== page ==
US GAAP requires us to step up the value of the inventory we acquired to a level that in the case of finished goods approximates the selling price of the inventory less selling cost. As we sold this inventory, we assigned the stepped up value to the cost of sales and recognized minimal profit on these sales.

In March we did not record the profit that we normally would have recorded if the inventory had been valued at cost. The step up reduced income for the month of March by $7 million, or $0.12 per share after-tax.

We expect to sell the remainder of the written off inventory this quarter, which will reduce June quarter income by $3 million, or $0.05 per share after-tax, after which there will be no further such charges and we will begin to recognize the normal ongoing profit margins at Southern Container's plants.

We incurred $1.1 million or $0.02 per share for integration expenses during the quarter. We expect to incur similar expenses over the next year that we will track and disclose. We do not expect that these expenses will be very material in the context of an acquisition this size.

As we explained when we announced the acquisition, Southern Container had in place long-term deferred compensation arrangements for certain senior executives that required the accumulated balances to be fully funded at the time of the acquisition and then held in escrow for one year while the employee continued to work for us, if requested to do so.

These escrows were funded at closing by these selling shareholders, and the funds will either be paid to the employee or returned to the shareholders if the employees fail to satisfy the employment obligations.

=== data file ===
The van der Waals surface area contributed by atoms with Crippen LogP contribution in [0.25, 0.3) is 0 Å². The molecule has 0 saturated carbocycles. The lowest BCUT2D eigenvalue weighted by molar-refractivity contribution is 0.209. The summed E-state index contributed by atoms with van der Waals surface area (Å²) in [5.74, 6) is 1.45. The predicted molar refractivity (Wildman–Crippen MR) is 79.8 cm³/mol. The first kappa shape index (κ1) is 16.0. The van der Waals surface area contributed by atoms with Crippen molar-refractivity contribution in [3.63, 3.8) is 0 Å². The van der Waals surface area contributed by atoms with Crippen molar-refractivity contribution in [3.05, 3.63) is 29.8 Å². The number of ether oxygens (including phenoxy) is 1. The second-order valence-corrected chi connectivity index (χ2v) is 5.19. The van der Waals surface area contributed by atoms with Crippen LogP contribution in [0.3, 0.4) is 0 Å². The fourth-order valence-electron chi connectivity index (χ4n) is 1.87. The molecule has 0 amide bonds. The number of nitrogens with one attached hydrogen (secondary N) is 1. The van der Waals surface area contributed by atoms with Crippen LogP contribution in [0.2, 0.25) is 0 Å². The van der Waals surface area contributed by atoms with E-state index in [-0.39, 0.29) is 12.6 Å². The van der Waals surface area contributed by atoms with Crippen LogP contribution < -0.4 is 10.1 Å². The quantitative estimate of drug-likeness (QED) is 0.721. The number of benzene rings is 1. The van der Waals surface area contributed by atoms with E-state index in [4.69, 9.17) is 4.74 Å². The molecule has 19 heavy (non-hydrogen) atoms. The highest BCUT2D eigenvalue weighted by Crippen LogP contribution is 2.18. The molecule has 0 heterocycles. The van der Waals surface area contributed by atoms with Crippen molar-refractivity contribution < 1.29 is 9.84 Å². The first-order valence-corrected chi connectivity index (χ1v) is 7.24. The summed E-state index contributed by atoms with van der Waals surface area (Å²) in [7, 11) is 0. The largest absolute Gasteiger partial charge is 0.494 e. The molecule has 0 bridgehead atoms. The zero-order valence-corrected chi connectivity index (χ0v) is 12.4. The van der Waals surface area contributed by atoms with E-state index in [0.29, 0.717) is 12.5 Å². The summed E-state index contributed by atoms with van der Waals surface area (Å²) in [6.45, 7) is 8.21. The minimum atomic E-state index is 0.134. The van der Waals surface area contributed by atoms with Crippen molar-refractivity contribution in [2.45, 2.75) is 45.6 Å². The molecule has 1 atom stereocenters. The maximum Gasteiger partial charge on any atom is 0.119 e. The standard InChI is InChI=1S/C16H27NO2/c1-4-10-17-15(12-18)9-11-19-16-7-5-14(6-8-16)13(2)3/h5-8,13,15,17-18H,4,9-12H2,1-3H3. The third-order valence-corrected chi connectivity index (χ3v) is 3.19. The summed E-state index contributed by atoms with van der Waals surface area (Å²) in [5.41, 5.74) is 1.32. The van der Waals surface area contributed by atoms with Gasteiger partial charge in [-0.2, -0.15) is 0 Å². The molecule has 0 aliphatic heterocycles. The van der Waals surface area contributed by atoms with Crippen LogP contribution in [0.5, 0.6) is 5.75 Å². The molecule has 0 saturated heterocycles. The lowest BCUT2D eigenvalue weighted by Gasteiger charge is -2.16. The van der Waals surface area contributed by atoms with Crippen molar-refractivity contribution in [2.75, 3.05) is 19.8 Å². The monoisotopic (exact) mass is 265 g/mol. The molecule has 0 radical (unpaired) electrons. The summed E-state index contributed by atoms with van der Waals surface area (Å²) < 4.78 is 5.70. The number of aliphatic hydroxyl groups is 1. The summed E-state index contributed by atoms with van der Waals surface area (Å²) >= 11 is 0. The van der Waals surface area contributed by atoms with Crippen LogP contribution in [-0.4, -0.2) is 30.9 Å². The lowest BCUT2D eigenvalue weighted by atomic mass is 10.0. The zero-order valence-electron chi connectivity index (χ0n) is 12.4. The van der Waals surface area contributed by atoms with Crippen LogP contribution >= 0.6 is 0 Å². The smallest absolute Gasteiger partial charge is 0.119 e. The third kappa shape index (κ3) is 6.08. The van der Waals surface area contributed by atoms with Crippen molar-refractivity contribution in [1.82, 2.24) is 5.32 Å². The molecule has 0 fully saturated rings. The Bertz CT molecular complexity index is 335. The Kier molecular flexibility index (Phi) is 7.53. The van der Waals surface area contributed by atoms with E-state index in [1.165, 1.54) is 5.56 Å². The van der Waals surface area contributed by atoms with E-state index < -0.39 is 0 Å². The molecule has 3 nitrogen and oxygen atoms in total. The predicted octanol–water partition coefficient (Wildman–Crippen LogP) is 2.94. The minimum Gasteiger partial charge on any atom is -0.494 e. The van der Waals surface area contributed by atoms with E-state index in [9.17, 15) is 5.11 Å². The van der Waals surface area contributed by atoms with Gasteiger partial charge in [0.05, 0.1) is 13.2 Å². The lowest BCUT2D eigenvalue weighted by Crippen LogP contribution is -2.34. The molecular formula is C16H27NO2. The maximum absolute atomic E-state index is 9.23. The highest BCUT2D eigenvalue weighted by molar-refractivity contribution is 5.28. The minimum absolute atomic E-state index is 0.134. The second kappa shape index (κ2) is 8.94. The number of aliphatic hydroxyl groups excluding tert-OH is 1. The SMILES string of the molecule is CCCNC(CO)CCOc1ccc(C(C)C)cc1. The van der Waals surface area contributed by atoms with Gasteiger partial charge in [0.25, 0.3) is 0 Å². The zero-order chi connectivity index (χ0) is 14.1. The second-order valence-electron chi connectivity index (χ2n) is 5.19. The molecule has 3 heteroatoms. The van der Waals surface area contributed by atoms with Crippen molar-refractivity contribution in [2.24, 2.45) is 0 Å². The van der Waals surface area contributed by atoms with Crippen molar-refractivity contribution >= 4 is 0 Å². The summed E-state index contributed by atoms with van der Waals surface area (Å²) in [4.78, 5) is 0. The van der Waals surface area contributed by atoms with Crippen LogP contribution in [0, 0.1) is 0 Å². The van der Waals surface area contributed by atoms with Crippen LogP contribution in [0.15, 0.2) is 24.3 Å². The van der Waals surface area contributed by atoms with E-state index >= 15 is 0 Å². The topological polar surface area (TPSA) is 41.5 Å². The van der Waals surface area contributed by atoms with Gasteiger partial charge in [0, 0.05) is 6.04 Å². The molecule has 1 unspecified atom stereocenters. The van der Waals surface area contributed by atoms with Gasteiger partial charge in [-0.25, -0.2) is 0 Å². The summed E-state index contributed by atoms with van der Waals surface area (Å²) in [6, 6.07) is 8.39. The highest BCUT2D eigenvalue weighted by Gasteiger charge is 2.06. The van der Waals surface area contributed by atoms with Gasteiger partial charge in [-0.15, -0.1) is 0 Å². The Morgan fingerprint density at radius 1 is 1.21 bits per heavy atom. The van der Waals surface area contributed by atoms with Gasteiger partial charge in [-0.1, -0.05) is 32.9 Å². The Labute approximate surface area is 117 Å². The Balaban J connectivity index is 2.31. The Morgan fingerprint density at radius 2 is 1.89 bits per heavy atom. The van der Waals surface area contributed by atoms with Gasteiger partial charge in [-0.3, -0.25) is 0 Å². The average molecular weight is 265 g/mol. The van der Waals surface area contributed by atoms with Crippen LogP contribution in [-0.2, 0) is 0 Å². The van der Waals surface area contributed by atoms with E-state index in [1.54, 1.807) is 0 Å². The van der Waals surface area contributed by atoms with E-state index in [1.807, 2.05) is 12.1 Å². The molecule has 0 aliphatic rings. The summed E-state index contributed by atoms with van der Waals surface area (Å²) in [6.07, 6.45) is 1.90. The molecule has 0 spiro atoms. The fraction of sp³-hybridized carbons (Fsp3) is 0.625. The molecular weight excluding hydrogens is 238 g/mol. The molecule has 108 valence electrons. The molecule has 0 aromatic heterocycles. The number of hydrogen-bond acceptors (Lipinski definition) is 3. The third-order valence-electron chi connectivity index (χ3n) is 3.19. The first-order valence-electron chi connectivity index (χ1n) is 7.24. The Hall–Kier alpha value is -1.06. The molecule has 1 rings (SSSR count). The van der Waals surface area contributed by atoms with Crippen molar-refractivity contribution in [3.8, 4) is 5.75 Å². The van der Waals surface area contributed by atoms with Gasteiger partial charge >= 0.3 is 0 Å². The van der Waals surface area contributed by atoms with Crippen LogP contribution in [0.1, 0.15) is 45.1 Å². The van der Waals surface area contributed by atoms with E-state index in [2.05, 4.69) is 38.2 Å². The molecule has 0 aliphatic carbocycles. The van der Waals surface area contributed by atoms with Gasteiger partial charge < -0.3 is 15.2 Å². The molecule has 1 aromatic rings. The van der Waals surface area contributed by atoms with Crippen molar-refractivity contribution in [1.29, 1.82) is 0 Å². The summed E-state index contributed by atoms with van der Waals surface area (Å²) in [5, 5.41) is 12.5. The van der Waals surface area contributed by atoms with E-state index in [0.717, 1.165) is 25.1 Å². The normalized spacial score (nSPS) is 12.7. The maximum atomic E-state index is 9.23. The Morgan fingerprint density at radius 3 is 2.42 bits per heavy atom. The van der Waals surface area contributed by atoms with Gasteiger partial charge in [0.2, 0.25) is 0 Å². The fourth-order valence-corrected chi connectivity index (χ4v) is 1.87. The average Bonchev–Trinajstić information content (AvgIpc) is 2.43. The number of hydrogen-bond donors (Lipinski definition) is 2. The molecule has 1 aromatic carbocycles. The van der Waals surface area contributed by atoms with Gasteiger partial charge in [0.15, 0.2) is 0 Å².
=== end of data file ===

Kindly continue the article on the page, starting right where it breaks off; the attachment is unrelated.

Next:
Under GAAP, even though the funds are not Rock-Tenn's, and Rock-Tenn cannot receive them under any circumstances and they were largely previously expensed by Southern Container, Rock-Tenn most record the entire fund balance as expensed over the one-year employment period following the closing of the acquisition.

This pretax charge was $700,000 in March, and we will expense the remaining $7.8 million, or $0.13 per share over the next 11 months. We will refer to these expenses by the plan's initials, ESU. We will call them ESU expenses in future earnings releases and just refer back to this discussion.

Turning back to the consolidated results for the quarter, on an adjusted basis Rock-Tenn earned $0.66 per share, $0.09 or 16% more than the $0.57 per share reported in the second quarter of last year. The acquisition contributed $0.05 during the 29 days that we owned Southern Container in the quarter.

Rock-Tenn's combined recycled capacity is now 1.89 million tons. This includes 904,000 tons of containerboard capacity, 986,000 tons of recycled paperboard capacity, including 606,000 tons of coated recycled paperboard and 380,000 tons of specialty paperboard.

Turning to the results of our Paperboard segment, realized prices for paperboard and pulp grades increased $30 per ton over last year's March quarter. Production of these grades increased by 4% over last year. Fiber, energy, chemical and freight costs increased by $37 per ton, accounting for the $1.2 million decline in Paperboard segment income.

Rock-Tenn's cost of recycled fiber for our Paperboard segment was $141 per ton in the quarter, up $30 per ton over last year, and an increase of $1.00 per ton from the December quarter. The April index for OCC in Chicago is $120 per ton, the same as last month but higher than the average index of $93 per ton in the March quarter of 2007 and $112 per ton in the December quarter of 2007.

Turning to energy costs, NYMEX prices were up $1.27 per MMbtu over the March quarter of last year. Based on current market conditions, the June quarter will be in the range of $10.65 per MMbtu, about $3.00 higher than the $7.55 per MMbtu NYMEX closing price in the March quarter of last year.